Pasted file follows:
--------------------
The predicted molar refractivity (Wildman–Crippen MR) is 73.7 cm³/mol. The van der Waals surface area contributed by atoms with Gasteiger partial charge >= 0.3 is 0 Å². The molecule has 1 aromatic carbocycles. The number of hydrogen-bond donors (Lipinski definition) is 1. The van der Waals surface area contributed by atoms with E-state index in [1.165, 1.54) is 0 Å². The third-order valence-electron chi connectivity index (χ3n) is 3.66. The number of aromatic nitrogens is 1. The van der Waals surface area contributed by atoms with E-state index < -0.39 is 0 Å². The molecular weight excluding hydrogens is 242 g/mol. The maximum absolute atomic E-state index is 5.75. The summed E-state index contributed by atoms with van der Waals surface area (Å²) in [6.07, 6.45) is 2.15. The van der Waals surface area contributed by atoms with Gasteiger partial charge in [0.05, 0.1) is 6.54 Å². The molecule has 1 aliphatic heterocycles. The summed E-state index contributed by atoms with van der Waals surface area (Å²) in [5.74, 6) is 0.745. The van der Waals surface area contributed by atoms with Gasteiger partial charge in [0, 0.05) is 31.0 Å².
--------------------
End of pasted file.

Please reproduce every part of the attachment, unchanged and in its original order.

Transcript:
The predicted molar refractivity (Wildman–Crippen MR) is 73.7 cm³/mol. The van der Waals surface area contributed by atoms with Gasteiger partial charge >= 0.3 is 0 Å². The molecule has 1 aromatic carbocycles. The number of hydrogen-bond donors (Lipinski definition) is 1. The van der Waals surface area contributed by atoms with E-state index in [1.165, 1.54) is 0 Å². The third-order valence-electron chi connectivity index (χ3n) is 3.66. The number of aromatic nitrogens is 1. The van der Waals surface area contributed by atoms with E-state index < -0.39 is 0 Å². The molecular weight excluding hydrogens is 242 g/mol. The maximum absolute atomic E-state index is 5.75. The summed E-state index contributed by atoms with van der Waals surface area (Å²) in [6.07, 6.45) is 2.15. The van der Waals surface area contributed by atoms with Gasteiger partial charge in [0.05, 0.1) is 6.54 Å². The molecule has 1 aliphatic heterocycles. The summed E-state index contributed by atoms with van der Waals surface area (Å²) in [5.74, 6) is 0.745. The van der Waals surface area contributed by atoms with Gasteiger partial charge in [0, 0.05) is 31.0 Å².